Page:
Viewpoint: Foster parenting can be the greatest gift
Jan 13, 2014 | 769 views | 0 0 comments | 32 32 recommendations | email to a friend | print
(Editor’s Note: The following “Viewpoint” was submitted prior to the Christmas holidays; however, because of its relevant message, it is being published today without editing references to the year-end holidays.)

The holiday season is typically a special time of year when families and loved ones spend quality time together and create lasting memories.

While some children may be concerned that they will not get all the gifts on their wish list this year, there are far too many children in our area who worry about something much greater: whether they will have the love and support of a foster or adoptive family.

According to the U.S. Department of Health and Human Services, the number of children in foster care nationwide has decreased by 23 percent over the last decade. While this is certainly a positive trend, it is, unfortunately, not what we’re seeing on a local level. In our region, we continue to see increases in the number of children in need of a loving home. As a community, we must come together to reduce this number by giving the best gift of all — the love of a family — to children, adolescents and teenagers who desperately need support and stability in their lives.

Becoming a foster or adoptive parent is an important and life-changing decision that many are hesitant to make because of preconceived notions, misinformation or a general lack of understanding about what the role entails. Unfortunately, it is not uncommon for misperceptions surrounding adoption and foster care to deter people who would be wonderful role models and support systems for children in need.

Some of these misconceptions include:

1. Foster parents and families must be perfect.

Of course, there is no such thing as a “perfect” individual or family, but some people wrongly assume that this somehow changes if you consider bringing another family member into the mix. The major requirement to being a great foster parent is a willingness to open your heart and home and accept individuals for who they are. Being perfect is not a prerequisite, but having the capacity to love someone unconditionally and the desire to help them have a better life is essential.

2. Foster parenting is expensive.

Becoming a foster parent is about being a support system for children who are in need of a nurturing family — not buying them everything they’ve ever wanted. Children need emotional support, stability and guidance, which are all things money can’t buy. As such, you don’t have to make a fortune to make a lasting difference in a child’s life. There also are a number of agencies that offer loans, grants and financial assistance to help foster parents support a child.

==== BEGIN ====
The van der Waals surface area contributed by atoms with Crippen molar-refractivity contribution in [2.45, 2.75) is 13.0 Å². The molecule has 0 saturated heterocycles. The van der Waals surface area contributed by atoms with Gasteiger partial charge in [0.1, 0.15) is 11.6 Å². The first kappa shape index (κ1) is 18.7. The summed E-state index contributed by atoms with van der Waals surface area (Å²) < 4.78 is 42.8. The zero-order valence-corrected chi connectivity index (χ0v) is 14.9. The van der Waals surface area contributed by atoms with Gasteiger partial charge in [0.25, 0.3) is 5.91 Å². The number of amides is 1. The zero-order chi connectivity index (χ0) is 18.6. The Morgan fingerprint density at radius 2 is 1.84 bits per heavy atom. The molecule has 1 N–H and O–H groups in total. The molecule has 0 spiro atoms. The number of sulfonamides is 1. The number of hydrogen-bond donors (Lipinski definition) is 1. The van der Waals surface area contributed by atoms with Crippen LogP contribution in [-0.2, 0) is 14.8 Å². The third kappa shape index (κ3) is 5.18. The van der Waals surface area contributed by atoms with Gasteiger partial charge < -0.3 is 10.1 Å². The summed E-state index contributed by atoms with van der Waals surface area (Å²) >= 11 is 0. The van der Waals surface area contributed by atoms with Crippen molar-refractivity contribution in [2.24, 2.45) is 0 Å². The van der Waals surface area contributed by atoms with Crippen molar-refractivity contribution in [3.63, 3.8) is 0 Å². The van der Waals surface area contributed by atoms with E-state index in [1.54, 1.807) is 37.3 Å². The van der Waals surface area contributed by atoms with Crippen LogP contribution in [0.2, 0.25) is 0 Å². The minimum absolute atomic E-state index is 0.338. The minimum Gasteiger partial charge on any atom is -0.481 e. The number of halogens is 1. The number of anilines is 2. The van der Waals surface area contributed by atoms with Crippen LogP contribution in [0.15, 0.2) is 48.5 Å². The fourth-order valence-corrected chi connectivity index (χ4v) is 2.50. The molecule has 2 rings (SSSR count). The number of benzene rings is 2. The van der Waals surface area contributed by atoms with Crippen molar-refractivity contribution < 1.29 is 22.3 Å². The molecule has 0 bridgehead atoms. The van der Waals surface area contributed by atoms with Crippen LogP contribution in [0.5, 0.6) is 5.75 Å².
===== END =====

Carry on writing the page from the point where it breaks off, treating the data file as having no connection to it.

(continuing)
3. Foster children are troubled.

Nearly 50 percent of Americans believe children are in foster care because they committed a crime. This simply isn’t true. It is often true that many have had difficult lives, and they may have trouble trusting others or have attachment problems. In addition, they may feel sadness, confusion or guilt over what they have experienced, such as neglect, abuse or abandonment. But, at the heart of it all, they are simply children who need love and stability. A loving foster or adoptive home can begin the road to healing from the pain of the past.

This holiday season [and throughout the year], I encourage everyone in our community to consider becoming a foster or adoptive parent for a child or group of siblings. You can provide children in our area with unlimited opportunities to live a better and more fulfilling life and set them on the path to a bright future.

Local agencies like Centerstone can help connect you with children, adolescents and teens who greatly need your love, companionship and guidance. For more information on how you can get involved and have a lasting impact on a child through foster parenting or adoption, call Centerstone at 423-508-5183.

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(About the writer: Carol Cox is the program manager for Centerstone’s Therapeutic Foster Care Program which provides foster care, case management and therapy for children and teenagers in state custody. For more information, email carol.cox@centerstone.org.)